The Hungry World: America's Cold War Battle against Poverty in Asia

The Hungry World: America's Cold War Battle against Poverty in Asia

by Nick Cullather

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Overview

Cullather has written an engrossing history of how the United States government, along with private philanthropies like the Ford and Rockefeller foundations, aimed to win the hearts and bodies of rural Asia in the post World War II decades by crafting strategies to develop and modernize agriculture and the peasant’s way of life. He explains how America used foreign aid, modernization theory, nutrition, statistics, and technology, to try to reconstruct the social and political order of the decolonized and disadvantaged countries in the region. Initially the issue of how best to intervene in Asia’s rural countryside was contentious, with clashing visions of development and humanitarian aid being argued throughout the 50’s and 60’s. Ultimately, one strategy displaced all the others—the “Green Revolution” and the ability to feed millions through the miracle of genetically designed dwarf strains of grain and rice. Cullather provides a detailed explanation of how this policy of feeding Asian peasants became the single strategy of “progress” adopted by the US rather than industrialization or land reform. As current controversy swirls about how best to aid Africa in the crisis of nation-building, famine, and a poverty-stricken peasantry, the story of the U.S. interventions in Asia become starkly relevant.

Product Details

ISBN-13: 9780674058828
Publisher: Harvard University Press
Publication date: 04/01/2011
Sold by: Barnes & Noble
Format: NOOK Book
Pages: 368
File size: 635 KB

About the Author

Nick Cullather is Associate Professor of History at Indiana University.

Table of Contents

Contents Illustrations Preface Introduction 1. The World Food Problem 2. Mexico’s Way Out 3. A Continent of Peasants 4. We Shall Release the Waters 5. A Very Big, Very Poor Country 6. A Parable of Seeds 7. You Can’t Eat Steel 8. The Meaning of Famine 9. The Conquest of Hunger 10. Present at the Re-creation Abbreviations Notes Archives Index

What People are Saying About This

Lloyd Gardner

Nick Cullather's pathbreaking book takes readers on a journey of understanding about the failures of the "development" model so beloved by American policymakers from before the Cold War to the present. It may well become famous as a turning point about how to think about world poverty and to stimulate new answers to it.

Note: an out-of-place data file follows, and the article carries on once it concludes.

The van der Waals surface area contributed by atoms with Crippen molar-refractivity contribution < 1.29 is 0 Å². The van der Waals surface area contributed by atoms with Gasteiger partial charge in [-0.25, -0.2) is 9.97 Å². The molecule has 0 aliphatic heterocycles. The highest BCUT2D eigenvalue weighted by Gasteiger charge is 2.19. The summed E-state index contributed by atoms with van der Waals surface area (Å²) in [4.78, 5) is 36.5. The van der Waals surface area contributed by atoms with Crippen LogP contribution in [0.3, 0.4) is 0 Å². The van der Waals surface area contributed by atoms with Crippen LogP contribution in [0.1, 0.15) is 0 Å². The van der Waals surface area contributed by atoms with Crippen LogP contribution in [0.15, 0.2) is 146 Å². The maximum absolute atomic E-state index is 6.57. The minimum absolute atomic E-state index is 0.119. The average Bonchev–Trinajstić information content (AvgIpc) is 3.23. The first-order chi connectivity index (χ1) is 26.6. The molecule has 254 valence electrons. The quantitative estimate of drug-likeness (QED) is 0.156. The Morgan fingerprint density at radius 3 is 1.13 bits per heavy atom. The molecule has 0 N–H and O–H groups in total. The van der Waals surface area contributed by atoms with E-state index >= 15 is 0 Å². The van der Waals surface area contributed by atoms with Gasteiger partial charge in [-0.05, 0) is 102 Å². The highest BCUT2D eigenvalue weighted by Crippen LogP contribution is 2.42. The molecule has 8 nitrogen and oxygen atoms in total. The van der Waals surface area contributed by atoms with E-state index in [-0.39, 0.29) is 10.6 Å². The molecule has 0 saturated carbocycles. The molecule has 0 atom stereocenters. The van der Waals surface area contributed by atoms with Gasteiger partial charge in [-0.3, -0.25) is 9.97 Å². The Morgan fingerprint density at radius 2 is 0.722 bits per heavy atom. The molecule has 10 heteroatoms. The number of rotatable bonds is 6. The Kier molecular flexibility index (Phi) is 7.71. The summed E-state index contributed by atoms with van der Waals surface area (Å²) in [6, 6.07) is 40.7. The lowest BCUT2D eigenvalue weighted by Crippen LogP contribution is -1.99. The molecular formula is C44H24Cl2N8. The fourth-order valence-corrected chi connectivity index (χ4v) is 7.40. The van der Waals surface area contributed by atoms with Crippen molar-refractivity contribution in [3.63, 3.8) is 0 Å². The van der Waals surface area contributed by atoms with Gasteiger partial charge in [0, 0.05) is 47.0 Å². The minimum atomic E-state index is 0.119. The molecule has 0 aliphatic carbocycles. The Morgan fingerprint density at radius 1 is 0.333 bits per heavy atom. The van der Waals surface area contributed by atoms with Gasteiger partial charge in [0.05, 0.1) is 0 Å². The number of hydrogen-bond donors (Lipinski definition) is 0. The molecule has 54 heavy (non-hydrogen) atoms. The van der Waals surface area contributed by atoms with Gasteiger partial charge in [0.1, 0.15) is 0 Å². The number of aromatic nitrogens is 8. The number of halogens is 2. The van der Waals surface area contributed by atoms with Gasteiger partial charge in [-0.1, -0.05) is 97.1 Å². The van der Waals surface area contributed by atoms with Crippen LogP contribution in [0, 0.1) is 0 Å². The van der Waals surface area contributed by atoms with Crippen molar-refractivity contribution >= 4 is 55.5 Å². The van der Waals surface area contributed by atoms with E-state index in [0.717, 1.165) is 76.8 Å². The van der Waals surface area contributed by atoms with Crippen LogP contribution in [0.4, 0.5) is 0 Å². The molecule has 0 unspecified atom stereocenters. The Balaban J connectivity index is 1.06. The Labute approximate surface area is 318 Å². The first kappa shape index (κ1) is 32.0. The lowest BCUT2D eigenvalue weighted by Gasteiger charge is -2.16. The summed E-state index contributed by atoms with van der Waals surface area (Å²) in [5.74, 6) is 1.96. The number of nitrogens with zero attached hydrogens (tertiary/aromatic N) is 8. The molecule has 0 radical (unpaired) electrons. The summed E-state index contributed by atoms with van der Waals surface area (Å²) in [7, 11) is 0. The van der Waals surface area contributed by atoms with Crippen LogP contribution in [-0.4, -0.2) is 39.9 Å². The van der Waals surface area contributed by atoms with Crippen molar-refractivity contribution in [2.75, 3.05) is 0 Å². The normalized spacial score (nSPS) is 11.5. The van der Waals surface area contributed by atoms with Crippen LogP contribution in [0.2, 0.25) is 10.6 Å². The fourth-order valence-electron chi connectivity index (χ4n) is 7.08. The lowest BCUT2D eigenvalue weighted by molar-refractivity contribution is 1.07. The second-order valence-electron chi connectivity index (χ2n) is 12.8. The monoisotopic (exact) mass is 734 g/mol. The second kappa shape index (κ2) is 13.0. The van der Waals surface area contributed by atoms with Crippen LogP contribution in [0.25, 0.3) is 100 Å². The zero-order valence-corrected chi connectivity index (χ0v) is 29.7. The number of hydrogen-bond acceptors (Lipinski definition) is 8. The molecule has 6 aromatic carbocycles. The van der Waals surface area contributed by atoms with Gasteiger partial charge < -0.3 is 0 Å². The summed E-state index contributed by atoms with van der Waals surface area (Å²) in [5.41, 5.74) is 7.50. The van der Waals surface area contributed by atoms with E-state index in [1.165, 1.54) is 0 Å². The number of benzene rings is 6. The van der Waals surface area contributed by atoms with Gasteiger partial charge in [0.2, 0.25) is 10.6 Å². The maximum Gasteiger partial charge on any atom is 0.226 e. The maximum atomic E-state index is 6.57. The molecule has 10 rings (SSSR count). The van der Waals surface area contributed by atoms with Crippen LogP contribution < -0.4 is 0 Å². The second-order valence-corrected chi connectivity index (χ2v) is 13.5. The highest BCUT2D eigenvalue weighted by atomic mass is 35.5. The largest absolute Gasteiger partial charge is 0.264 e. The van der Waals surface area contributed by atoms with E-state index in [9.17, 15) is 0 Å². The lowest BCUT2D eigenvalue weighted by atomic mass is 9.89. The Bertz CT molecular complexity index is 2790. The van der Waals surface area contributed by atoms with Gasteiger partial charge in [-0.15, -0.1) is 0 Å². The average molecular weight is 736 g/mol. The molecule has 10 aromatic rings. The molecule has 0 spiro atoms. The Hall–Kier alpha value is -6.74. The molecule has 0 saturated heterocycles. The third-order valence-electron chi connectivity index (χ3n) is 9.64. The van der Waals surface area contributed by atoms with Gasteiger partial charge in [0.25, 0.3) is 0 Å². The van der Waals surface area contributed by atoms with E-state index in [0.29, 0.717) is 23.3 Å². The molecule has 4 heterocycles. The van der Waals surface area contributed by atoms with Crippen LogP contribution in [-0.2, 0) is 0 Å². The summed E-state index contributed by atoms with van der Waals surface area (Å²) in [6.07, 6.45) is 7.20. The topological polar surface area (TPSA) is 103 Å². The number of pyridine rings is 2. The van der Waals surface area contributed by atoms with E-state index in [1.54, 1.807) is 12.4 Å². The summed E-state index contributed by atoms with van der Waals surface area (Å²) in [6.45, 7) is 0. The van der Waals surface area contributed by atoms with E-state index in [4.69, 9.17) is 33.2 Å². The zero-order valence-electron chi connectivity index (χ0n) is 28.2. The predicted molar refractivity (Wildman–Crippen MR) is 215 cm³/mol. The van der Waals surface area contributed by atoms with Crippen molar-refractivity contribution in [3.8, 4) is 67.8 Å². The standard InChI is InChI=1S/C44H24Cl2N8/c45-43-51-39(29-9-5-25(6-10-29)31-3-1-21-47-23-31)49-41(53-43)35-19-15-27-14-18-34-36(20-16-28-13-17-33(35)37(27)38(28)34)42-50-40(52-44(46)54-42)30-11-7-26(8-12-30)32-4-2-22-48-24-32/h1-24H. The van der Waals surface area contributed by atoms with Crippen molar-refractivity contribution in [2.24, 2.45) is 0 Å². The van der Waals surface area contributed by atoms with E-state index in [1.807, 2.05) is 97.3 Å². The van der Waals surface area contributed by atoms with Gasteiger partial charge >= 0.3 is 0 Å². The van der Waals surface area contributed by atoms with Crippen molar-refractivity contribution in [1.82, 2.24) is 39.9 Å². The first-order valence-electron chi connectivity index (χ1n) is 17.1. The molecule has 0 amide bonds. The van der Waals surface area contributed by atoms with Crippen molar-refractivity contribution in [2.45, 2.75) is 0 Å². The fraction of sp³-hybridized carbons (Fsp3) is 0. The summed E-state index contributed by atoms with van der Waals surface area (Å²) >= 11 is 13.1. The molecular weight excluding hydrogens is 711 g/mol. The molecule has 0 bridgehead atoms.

Lloyd Gardner, author of Three Kings: the Rise of an American Empire in the Middle East After World War II

Paul A. Kramer

A pioneering and transformative work that tracks the politics of hunger from the invention of the calorie to Asia's Cold War ideological battlegrounds, The Hungry World explores, with a sharp, lively sense of irony, American scientists' and policy-makers' relentless and often futile efforts to transmute the conflictual politics of rural deprivation into a technocratic politics of agricultural production.

Paul A. Kramer, author of The Blood of Government: Race, Empire, the United States and the Philippines

Melvyn Leffler

Facing insurgencies, U.S. officials and expert advisers want to fight famine, alleviate hunger, and ameliorate the conditions on which terrorism thrives. Nick Cullather's new book -- thoughtful, erudite, provocative -- is a vivid and timely explication of the hopes and disappointments of past efforts to modernize and develop.

Melvyn Leffler, For the Soul of Mankind: The United States, the Soviet Union, and the Cold War

Michael Adas

Nick Cullather's exploration of the critical linkages between power politics, scientific and technical assistance, famine alarms and schemes to increase food production is one of the most original and engaging books to date on the impact of the cold war on the emerging states of the developing world.

Michael Adas, author of Dominance by Design: Technological Imperatives and America's Civilizing Mission

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